11/ For example, let’s say work-from-home would have progressed at a particular rate, such that we are now where we would have been in 2040 otherwise, which I think is true. What does that mean? Well for me, it doesn’t mean much, since I’ve been working from home since 2009. The big difference for me is actually being unable to work from Starbucks, and whatever acceleration is going to hit cafe culture.

12/ You can measure the importance of a particular acceleration in several ways. Like for WFH, you could talk about commute miles saved, C02 emissions from commute avoided, webcam sales, GDP of commercial vs. home office furniture, traffic at business district vs. entertainment district restaurants, etc. All these would be good macro measures of acceleration.

13/ At a personal level, you could simply think in terms of well-being improvements, and more time created due to not having to commute. The personal acceleration in this case could be an earlier arrival of lifestyle elements that you only expected with retirement, if at all.

14/ Some things are tricky when you talk about accelerations. For example, with a slower rate of shift to WFM, real estate would have evolved in sync, so commercial real estate would have shrunk, while residential square footage would have increased. But this takes time. Time we didn’t spend. So what are the implications of that?

15/ I recall reading somewhere that housing stock takes 70 years to churn, so if we logged 20 years worth of trend time in 1 year, then we have a churn-demand shock worth 1/3 of the total housing stock. Or to put it another way, 1/3 of real estate, both commercial and residential, is now either under distress from underuse or overuse.

16/ By a similar logic, car fleets take about 10-20 years to churn through, depending on the country’s laws about old cars. Public transit projects probably take about the same on average. WFH changed a lot of demand patterns overnight, so now you have idle cars and empty trains, and people rethinking their car situations earlier.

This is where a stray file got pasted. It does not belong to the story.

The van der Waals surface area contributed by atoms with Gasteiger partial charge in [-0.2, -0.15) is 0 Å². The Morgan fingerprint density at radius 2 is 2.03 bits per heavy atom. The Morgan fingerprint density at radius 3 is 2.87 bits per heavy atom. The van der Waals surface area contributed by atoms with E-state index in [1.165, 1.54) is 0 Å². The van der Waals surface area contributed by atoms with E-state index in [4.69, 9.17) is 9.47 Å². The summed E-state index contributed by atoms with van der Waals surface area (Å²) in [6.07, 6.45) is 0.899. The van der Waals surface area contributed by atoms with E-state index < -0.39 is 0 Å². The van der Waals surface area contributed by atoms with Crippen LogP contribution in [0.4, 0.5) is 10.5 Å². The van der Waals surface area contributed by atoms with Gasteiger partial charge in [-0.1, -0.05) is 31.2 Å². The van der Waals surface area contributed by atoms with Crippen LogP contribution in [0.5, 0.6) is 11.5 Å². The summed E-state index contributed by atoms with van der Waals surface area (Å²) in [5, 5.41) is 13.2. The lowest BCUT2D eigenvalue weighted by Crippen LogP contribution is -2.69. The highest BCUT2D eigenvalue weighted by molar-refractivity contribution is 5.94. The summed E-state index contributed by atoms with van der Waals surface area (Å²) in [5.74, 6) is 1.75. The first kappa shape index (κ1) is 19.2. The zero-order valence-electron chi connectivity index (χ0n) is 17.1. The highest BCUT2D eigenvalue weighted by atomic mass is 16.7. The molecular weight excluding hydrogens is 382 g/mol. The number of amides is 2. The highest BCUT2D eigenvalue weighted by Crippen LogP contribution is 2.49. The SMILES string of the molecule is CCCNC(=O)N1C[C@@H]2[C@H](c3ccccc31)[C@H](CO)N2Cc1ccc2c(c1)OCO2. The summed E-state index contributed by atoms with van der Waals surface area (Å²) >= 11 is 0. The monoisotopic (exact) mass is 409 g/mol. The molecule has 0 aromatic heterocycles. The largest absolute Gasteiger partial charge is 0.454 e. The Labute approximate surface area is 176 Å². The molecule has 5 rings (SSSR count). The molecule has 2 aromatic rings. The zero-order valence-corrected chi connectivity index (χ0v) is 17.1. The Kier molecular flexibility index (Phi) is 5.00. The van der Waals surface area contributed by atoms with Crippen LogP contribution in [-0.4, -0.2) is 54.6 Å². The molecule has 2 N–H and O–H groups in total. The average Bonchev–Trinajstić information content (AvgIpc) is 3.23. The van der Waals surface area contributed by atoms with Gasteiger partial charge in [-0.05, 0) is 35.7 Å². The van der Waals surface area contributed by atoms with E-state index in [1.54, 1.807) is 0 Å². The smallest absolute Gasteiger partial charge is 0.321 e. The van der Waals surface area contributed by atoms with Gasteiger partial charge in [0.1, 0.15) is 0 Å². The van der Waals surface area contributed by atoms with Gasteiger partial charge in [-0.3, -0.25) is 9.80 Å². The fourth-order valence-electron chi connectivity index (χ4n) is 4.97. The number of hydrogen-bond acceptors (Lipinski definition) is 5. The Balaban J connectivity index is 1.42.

17/ When you look at all these individual accelerations, one thing that you might notice is that we’re talking about something very different from the acceleration due to Moore’s Law, the sort of everything-is-faster megatrend that gave rise to philosophies like accelerationism.

18/ This isn’t that. To the extent that was true, it is still going on. To the extent that was a shaky hypothesis, it still is. What we’re talking about is a different kind of acceleration from a one-time drastic shift, caused by a pandemic shocking the system into a new equilibrium that looks like the future we used to extrapolate.

19/ Let’s talk a bit more about how weird it is that we’ve leaped forward rather than sideways or backwards. A different kind of shock could have easily shifted us sideways into a kind of future we weren’t thinking about, a parallel timeline. Or it could have thrown us back into a more primitive past. But this one uniquely seems to have kicked us forward. Yes we’ve shifted sideways a little bit, and backwards a little bit, but the vector sum of all the accelerations seems to have been a global fast-forwarding effect.

20/ I think this is for two reasons. One, pandemics aren’t black swans. They’re not unknown unknowns. Not only do we have recorded histories of several examples to learn from, we’ve specifically had experts predicting this kind since SARS in 2003, and have even made what are in hindsight fairly realistic movies about it. Global civilization has a lot of cultural memory of pandemics, and ways of responding without being knocked off its historical course. This would not have been true of say an asteroid hitting earth or a major nuclear war.

21/ Second, many of the trends that have accelerated, such as WFH and climate action, were dealing with inertia effects. The pandemic did the equivalent of knocking out some inertia, causing a sudden, jerky leap forward. Kinda like dumping some cargo off an overloaded truck might cause it to leap forward.

22/ I think the right unit of analysis for thinking about acceleration is categories that have necessary, flexible roles in the world, with relatively linear evolution paths, no clear substitutes, and a lot of baggage available to shed. For example, cars, homes and countries. All are entities with steady rates of evolution, and loads of baggage.

23/ For example, cars were already undergoing dual trends of electrification and computerization, and on pre-pandemic timelines automakers were planning to fully transition to EVs in a decade or so. That’s probably accelerated because I suspect people will buy cars sooner now.